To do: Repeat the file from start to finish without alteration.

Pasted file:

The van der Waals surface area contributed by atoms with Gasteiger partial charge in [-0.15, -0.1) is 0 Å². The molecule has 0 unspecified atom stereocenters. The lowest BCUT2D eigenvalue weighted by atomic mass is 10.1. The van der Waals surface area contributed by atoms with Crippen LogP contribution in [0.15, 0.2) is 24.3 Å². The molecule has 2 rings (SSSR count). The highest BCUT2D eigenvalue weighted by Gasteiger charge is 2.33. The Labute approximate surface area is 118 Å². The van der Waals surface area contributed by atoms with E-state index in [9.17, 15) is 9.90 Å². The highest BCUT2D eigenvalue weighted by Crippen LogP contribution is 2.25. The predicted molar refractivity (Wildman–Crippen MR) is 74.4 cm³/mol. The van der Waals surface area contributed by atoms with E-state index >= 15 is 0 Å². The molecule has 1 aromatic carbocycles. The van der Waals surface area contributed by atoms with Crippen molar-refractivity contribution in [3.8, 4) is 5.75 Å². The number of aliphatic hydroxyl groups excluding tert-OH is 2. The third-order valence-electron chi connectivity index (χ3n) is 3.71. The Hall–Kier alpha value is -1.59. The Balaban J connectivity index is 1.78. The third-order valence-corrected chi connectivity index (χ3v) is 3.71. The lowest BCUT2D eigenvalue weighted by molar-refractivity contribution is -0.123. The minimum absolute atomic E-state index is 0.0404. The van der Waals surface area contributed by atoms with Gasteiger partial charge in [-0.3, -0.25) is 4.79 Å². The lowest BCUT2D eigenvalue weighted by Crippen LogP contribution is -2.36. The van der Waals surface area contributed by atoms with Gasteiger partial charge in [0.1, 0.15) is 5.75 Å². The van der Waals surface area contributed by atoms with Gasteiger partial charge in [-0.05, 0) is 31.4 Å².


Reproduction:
The van der Waals surface area contributed by atoms with Gasteiger partial charge in [-0.15, -0.1) is 0 Å². The molecule has 0 unspecified atom stereocenters. The lowest BCUT2D eigenvalue weighted by atomic mass is 10.1. The van der Waals surface area contributed by atoms with Crippen LogP contribution in [0.15, 0.2) is 24.3 Å². The molecule has 2 rings (SSSR count). The highest BCUT2D eigenvalue weighted by Gasteiger charge is 2.33. The Labute approximate surface area is 118 Å². The van der Waals surface area contributed by atoms with E-state index in [9.17, 15) is 9.90 Å². The highest BCUT2D eigenvalue weighted by Crippen LogP contribution is 2.25. The predicted molar refractivity (Wildman–Crippen MR) is 74.4 cm³/mol. The van der Waals surface area contributed by atoms with E-state index >= 15 is 0 Å². The molecule has 1 aromatic carbocycles. The van der Waals surface area contributed by atoms with Crippen molar-refractivity contribution in [3.8, 4) is 5.75 Å². The number of aliphatic hydroxyl groups excluding tert-OH is 2. The third-order valence-electron chi connectivity index (χ3n) is 3.71. The Hall–Kier alpha value is -1.59. The Balaban J connectivity index is 1.78. The third-order valence-corrected chi connectivity index (χ3v) is 3.71. The lowest BCUT2D eigenvalue weighted by molar-refractivity contribution is -0.123. The minimum absolute atomic E-state index is 0.0404. The van der Waals surface area contributed by atoms with Gasteiger partial charge in [-0.3, -0.25) is 4.79 Å². The lowest BCUT2D eigenvalue weighted by Crippen LogP contribution is -2.36. The van der Waals surface area contributed by atoms with Gasteiger partial charge in [0.1, 0.15) is 5.75 Å². The van der Waals surface area contributed by atoms with Gasteiger partial charge in [-0.05, 0) is 31.4 Å².